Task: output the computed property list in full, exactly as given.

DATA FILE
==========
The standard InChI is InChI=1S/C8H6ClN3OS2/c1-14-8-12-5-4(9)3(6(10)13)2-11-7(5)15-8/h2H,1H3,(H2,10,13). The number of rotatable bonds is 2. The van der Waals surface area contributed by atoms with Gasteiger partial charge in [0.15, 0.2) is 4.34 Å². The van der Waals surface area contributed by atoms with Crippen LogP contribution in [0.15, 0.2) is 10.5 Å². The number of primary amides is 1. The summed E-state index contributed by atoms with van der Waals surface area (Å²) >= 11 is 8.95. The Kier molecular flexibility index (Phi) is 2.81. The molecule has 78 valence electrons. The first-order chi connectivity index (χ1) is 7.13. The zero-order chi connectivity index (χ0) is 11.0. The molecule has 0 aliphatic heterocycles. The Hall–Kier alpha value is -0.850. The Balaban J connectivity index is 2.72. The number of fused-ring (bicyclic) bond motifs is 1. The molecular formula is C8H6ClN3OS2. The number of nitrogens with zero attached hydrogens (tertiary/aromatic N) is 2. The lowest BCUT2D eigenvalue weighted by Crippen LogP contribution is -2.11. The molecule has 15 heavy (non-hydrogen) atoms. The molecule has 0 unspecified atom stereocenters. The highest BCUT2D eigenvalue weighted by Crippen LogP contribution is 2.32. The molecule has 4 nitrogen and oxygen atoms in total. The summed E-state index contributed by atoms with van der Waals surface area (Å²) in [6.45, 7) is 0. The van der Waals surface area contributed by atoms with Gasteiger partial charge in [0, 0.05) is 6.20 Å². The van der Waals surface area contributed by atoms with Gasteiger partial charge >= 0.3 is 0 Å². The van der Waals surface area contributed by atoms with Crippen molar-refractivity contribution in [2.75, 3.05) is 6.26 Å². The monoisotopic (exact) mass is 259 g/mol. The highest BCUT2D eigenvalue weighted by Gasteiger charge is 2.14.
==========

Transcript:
The standard InChI is InChI=1S/C8H6ClN3OS2/c1-14-8-12-5-4(9)3(6(10)13)2-11-7(5)15-8/h2H,1H3,(H2,10,13). The number of rotatable bonds is 2. The van der Waals surface area contributed by atoms with Gasteiger partial charge in [0.15, 0.2) is 4.34 Å². The van der Waals surface area contributed by atoms with Crippen LogP contribution in [0.15, 0.2) is 10.5 Å². The number of primary amides is 1. The summed E-state index contributed by atoms with van der Waals surface area (Å²) >= 11 is 8.95. The Kier molecular flexibility index (Phi) is 2.81. The molecule has 78 valence electrons. The first-order chi connectivity index (χ1) is 7.13. The zero-order chi connectivity index (χ0) is 11.0. The molecule has 0 aliphatic heterocycles. The Hall–Kier alpha value is -0.850. The Balaban J connectivity index is 2.72. The number of fused-ring (bicyclic) bond motifs is 1. The molecular formula is C8H6ClN3OS2. The number of nitrogens with zero attached hydrogens (tertiary/aromatic N) is 2. The lowest BCUT2D eigenvalue weighted by Crippen LogP contribution is -2.11. The molecule has 15 heavy (non-hydrogen) atoms. The molecule has 0 unspecified atom stereocenters. The highest BCUT2D eigenvalue weighted by Crippen LogP contribution is 2.32. The molecule has 4 nitrogen and oxygen atoms in total. The summed E-state index contributed by atoms with van der Waals surface area (Å²) in [6.45, 7) is 0. The van der Waals surface area contributed by atoms with Gasteiger partial charge in [0, 0.05) is 6.20 Å². The van der Waals surface area contributed by atoms with Gasteiger partial charge >= 0.3 is 0 Å². The van der Waals surface area contributed by atoms with Crippen molar-refractivity contribution in [2.75, 3.05) is 6.26 Å². The monoisotopic (exact) mass is 259 g/mol. The highest BCUT2D eigenvalue weighted by Gasteiger charge is 2.14.